As many people around the IT industry, the company I currently work for, is trying to catch up and be on the forefront of accessibility race.

Accessibility is slowly starting to be set as a government requirement across the world. Many countries have already adopted a AA or AAA standards (see w3 link in footer) as a minimum requirement for medium to large company website or applications and more are following this trend.

Accessibility: The untold story

Until now ( before company were forced for it) the main obstacle of accessibility was usually the businesses themselves that would not see any benefits in spending extra time and extra money to train their employees on this new way of developing website/applications, but now the story is changed, the focus is actually moved and the main pressure is on the developers and on creating accessible ways of doing things.

Even if accessibility has been around for quite some time, it is still not mature enough and what are called “standards” are actually too open to interpretation, and the developer bible (www.stackoverflow.com) still has many unanswered questions.

I am personally a developer that like to succeed and try to be “competent” in what I do, but even if I am trying, I am finding it very difficult to get up to speed and to feel confident when discussing accessibility.

In the last few years the web was hitting a mature stage, it didn’t matter if you were a developer based in USA, India or in Europe, website semantic and the way we tackled responsiveness started to follow a consistent pattern that was easily spotted, but not the ecosystem has been disrupted again, wherever I search, I can see different adoption or code, even simple implementation such as list or dropdown menus have tons of different accessible implementations way that will have different behaviour on different browsers and screen readers.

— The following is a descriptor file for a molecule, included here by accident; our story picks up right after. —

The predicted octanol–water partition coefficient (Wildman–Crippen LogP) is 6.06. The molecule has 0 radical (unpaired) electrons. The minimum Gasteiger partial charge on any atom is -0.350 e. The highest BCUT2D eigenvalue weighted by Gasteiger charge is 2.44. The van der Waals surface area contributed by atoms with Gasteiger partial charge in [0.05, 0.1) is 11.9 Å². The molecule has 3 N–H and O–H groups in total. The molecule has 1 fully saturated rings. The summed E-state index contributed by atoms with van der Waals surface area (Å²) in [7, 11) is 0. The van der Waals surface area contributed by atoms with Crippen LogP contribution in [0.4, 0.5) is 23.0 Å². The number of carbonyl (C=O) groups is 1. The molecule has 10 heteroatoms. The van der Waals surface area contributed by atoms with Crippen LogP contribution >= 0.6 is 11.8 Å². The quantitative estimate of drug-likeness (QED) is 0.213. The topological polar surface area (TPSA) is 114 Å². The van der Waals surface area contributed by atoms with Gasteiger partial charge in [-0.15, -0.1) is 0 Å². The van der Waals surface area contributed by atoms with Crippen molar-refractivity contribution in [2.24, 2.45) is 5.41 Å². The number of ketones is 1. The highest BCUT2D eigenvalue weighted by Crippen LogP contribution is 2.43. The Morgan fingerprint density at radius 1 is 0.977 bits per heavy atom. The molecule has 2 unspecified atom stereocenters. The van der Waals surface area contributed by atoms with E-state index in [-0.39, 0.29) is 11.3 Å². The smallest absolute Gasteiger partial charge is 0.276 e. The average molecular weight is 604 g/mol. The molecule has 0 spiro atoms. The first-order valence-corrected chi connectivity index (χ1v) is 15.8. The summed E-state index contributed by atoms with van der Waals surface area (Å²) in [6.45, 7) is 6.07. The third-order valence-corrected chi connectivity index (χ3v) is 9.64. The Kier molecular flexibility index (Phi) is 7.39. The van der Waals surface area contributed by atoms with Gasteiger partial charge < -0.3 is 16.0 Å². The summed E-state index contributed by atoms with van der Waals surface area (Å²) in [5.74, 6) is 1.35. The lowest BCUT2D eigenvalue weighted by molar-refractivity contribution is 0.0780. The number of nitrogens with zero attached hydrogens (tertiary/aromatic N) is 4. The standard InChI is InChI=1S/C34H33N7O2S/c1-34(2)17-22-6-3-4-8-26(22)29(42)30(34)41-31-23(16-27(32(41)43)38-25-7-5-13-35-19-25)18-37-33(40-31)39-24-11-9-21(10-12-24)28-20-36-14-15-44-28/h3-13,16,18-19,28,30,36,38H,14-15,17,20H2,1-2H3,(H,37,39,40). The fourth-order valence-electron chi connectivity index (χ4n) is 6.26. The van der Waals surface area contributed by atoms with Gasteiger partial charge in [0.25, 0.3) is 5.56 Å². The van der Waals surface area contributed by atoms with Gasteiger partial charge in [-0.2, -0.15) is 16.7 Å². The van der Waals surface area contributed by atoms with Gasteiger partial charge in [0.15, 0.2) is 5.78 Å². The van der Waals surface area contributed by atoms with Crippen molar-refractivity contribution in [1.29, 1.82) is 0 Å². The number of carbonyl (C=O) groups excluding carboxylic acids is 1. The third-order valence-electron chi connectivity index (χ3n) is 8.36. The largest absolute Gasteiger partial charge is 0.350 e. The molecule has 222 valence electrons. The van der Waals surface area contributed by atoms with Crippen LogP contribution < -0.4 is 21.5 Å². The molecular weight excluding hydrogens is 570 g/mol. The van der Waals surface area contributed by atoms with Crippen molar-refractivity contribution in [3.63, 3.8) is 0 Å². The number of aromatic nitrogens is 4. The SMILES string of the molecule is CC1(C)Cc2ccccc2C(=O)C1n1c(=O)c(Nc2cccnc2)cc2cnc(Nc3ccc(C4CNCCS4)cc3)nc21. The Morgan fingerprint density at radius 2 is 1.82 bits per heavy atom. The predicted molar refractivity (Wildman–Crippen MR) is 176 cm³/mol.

Conclusion

I have decided to join the IT industry a few years ago because it was known to be fast paced and always changing and what I explain above perfectly embrace this definition.

As a developers we have to do what we do best and start to think outside the box, we need to get together and come out with a solution and stick with it until it became a standard, like it or not (for example the lovely “hamburger icon” that even if extremely popular, it is still the subject of so many discussions).

People with disability have for too long waited for us to make the first step, and help them be part of the web. We have avoided the subject and always tried to keep it low in our priority list, but the time has come for us get creative. We need to stop and address accessibility as a box to tick and actually start to come up with implementation that not only fulfil the standards but also bring benefits to developers ( by having and easy way to implement it), and end customer ( that will finally start to find pattern across different website/app).

It is not going to be easy, or is not going to be fun, but no one has ever said that it was going to be!

References:

W3 – standards